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Cult Column: Drive

Last Thursday marked the anniversary of one of the most critically acclaimed films in recent times. In 2011, Drive burst onto the independent Hollywood scene delivering a gritty picture with all the style and grace of a mid-80s neo-noir. An adaption of James Sallis’ 2005 novel of the same name, Drive tells the story of an unnamed protagonist (Ryan Gosling) who is a movie stuntman by day, and a getaway driver by night. However, after a botched million-dollar heist, things start to go south for the lead as he is exposed to a criminal underworld far beyond anything he had envisaged. 

When this Nicholas Winding Refn picture was first shown at the Cannes Film Festival it was given a standing ovation. Refn himself would pick up the Best Director award at the festival. After previously directing the Pusher crime trilogy in his native Denmark and the Charles Bronson biopic, it is little wonder why Refn was enlisted to deliver this American pulp to the screen. The Danish director is never one to shy away from bringing the realism and grit of criminal underbellies to the big screen. But perhaps what distinguishes this film from his previous projects is the acting performances in Drive. 

Performances in previous Refn films, like Tom Hardy’s in Bronson (2008) or Mads Mikkelsen’s character in Pusher (1996), are loud, brash, and flamboyant individuals who struggle to keep a cool head. Contrast this with Gosling’s character in Drive who is calm, measured, and unwilling to let the pressure of situations get the better of him. Even when Gosling faces near-death situations, he somehow manages to keep the same expressionless look on his face which adds a level of suspense and numbness to his character. Other notable performances come from Albert Brooks and Oscar Isaac, playing characters interlinked with the Los Angeles organised crime world.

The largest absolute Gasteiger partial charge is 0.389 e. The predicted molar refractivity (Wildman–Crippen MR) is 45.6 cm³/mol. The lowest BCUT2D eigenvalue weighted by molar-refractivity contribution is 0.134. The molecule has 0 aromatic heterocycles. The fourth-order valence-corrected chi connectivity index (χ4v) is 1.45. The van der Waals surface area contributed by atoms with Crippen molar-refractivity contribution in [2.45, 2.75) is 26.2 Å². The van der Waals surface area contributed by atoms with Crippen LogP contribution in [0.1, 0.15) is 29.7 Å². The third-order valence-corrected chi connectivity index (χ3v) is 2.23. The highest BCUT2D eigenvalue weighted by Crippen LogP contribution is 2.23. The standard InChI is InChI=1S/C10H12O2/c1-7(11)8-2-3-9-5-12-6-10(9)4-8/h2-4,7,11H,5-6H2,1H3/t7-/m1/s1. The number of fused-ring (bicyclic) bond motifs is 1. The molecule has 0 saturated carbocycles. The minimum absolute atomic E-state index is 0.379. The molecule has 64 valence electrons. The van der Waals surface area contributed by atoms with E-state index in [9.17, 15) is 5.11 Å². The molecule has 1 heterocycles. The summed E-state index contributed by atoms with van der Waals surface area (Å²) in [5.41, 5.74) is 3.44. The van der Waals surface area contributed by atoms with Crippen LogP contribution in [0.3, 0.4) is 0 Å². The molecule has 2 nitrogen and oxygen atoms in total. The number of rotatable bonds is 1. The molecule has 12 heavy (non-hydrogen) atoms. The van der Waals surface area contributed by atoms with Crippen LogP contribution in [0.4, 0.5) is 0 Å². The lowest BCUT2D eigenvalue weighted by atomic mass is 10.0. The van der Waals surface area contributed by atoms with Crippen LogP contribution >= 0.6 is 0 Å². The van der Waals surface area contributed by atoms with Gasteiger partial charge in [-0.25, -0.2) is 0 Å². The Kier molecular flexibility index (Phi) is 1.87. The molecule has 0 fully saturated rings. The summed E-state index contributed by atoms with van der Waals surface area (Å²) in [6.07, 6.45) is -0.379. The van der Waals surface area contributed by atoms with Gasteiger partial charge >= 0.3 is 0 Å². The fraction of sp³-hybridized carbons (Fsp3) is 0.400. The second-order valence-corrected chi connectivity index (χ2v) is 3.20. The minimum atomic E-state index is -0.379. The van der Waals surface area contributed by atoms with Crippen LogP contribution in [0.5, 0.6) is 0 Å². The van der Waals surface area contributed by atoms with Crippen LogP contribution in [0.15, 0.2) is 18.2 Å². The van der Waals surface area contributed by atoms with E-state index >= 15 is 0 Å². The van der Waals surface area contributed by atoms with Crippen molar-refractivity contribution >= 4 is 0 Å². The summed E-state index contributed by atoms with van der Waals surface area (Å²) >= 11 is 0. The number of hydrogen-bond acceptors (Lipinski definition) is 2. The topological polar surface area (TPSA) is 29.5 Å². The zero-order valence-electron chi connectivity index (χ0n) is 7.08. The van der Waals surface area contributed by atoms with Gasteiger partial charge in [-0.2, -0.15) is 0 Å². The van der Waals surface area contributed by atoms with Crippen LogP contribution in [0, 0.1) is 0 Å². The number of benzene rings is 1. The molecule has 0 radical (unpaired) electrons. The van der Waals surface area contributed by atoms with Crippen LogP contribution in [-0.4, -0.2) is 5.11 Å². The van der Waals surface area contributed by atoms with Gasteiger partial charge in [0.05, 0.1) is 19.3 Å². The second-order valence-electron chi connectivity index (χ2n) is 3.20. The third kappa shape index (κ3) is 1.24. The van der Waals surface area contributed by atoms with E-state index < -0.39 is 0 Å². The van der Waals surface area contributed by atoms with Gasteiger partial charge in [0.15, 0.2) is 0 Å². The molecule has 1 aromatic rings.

If you’ve not seen this film, it may appear from this review that Drive is simply another contemporary B-movie action flick. However, this couldn’t be further from the truth. While it is undeniable that it features scenes typical of the modern action film, it is isn’t just another car-chase flick. This is in part a result of the expert cinematography of Newton Thomas Sigel. Shooting with an ARRI Alexa Mini camera created an urban, neon glow that works well for the story and setting. It’s difficult to think of a film that better captures how city lights reflect into a car at night than this one, producing a natural atmosphere and transporting the viewer directly behind the wheel.

Overall, Drive is a film with a lot of tension and power. There may be some plot holes, as throughout the film characters are introduced and disappear without much explanation. At times it is difficult to see how some of the death scenes have any relevance to the overall plot. Nevertheless, it boasts a very strong cast with some notable cameos, including that of Christina Hendricks, and is notable for its score and cinematography. If a suspenseful, violent, and at times gruesome action film is what you’re looking for then Drive certainly has you covered. 

Image: Gage Skidmore via Flickr